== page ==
The UK-UAE partnership: Closing the net on criminals? Sophia Kerridge discusses

On 16 September 2021, the United Kingdom and United Arab Emirates set out a Partnership for the Future between the two countries to strengthen collaboration in a number of areas.[1] The next day, the UK Home Secretary and the UAE Minister of State signed the UK-UAE Partnership to Tackle Illicit Financial Flows which has been sold as an opportunity to “bolster law enforcement by enhancing intelligence sharing and joint operations between the UK and UAE against serious and organised crime networks.”[2] There will be an annual meeting to ensure progress towards this objective.

So, what will this mean for those criminals hiding in the warmer climes of the UAE or those living in the UK but wanted by the UAE? And what might this cooperation mean for extradition practitioners in the UK?

The UAE - A haven for criminals?

The UK has underlined the Partnership’s “particular focus on high-risk sectors such as dealers of precious metals or stones, real-estate and emerging technologies such as crypto currencies,” areas for which the UAE has been criticised in the past. A recent report by the Carnegie Endowment for International Peace noted that Dubai in particular has a reputation for being the destination of choice for criminal operations, investments and residence. This has thrived in part due to weak regulation and enforcement paired with investment opportunities aimed at outsiders, not least in the property market and gold trade.[3] 

The UAE is a signatory to various conventions, treaties, and resolutions and in 2018 adopted the Anti-Money Laundering/Counter-Terrorism Financing Law. Nevertheless, in April 2020 the intergovernmental Financial Action Task Force (FATF) highlighted the limited number of money laundering prosecutions and convictions in the UAE. It placed the country under observation to ensure it fully implements its own legislation, actively works to dismantle international money laundering networks, and improves formal cross-border cooperation on criminal cases.[4]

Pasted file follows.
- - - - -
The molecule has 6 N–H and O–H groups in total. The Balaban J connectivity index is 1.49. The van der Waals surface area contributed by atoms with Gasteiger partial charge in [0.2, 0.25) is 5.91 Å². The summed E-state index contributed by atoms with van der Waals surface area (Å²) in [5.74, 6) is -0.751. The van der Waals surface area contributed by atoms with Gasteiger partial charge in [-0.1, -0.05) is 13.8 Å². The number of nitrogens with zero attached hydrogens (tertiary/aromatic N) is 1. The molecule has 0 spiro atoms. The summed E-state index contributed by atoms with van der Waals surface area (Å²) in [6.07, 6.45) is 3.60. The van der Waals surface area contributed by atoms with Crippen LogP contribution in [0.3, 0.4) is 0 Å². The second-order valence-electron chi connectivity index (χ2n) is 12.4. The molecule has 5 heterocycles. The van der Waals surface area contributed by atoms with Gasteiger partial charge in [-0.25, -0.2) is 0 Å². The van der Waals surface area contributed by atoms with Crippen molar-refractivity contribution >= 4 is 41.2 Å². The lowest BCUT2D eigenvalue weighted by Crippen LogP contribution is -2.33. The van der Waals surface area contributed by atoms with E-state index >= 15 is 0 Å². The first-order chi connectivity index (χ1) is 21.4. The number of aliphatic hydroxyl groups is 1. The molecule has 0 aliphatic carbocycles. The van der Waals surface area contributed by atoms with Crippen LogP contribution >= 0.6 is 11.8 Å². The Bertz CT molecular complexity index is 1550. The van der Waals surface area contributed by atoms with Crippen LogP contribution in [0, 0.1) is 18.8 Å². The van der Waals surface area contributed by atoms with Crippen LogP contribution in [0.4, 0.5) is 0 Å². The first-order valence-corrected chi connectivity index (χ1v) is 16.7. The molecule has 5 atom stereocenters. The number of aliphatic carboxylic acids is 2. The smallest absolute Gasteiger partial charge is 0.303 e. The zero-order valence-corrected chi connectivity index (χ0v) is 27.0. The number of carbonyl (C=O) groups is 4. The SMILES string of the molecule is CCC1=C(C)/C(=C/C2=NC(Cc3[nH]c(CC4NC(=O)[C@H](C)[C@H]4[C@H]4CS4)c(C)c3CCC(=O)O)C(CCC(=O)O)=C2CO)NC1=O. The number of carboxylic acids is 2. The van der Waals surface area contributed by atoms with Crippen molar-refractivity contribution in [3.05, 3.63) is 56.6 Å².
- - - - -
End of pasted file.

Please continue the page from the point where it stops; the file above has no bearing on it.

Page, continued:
Extradition and international cooperation from the UAE

The FATF report noted that the UAE has a sound legislative basis for international cooperation but its provision of mutual legal assistance (MLA) and extradition is minimal.[5] It is generally viewed as uncooperative and ineffective when it comes to cooperating on issues of general and financial crime, unless these relate to terrorism.[6] Of course, MLA and international cooperation are notoriously bogged down by bureaucracy, but in the UAE this is exacerbated by lack of transparency and the competing priorities of the agencies involved.[7]

There have been extraditions from the UAE to the UK since the extradition treaty between the two countries came into force in 2008. A recent high-profile example is Leon Cullen, a “gangland boss” who fled to the UAE in 2018, was arrested there in January 2020 and extradited to the UK in February 2021. In May he was sentenced to a 22-and-a-half-year custodial sentence at Liverpool Crown Court.[8]

However, there are significant concerns that the UAE will forego due processes and extradite people where it is politically expedient. For example, in 2018 Christian Michel was extradited from the UAE to India as a “de facto swap” for Princess Latifa who had been detained by the Indian authorities as she was trying to flee the UAE.[9]

Extradition to the UAE

The UAE is infamous for its overzealous use of Interpol Red Notices against those with outstanding debt. This led Interpol to instigate a rule that Red Notices would only be issued for unfunded cheques over $10,000. In addition, the UAE is known to make those who have fallen out of political favour subject to Interpol Red Notices, essentially limiting their ability to travel or conduct their affairs in freedom. [10]  

Despite its engagement with Interpol to seek the return of individuals, the UAE has on occasion bypassed these formalities, most notoriously in relation to two of its princesses: Princess Shamsa had fled her family and was kidnapped in Cambridge in 2000 and forcibly returned to the UAE; and her sister, Princess Latifa as described above.[11] While the UK expressed concern over these incidents, this has not affected the “deep and historic relations that the two countries share.”[12]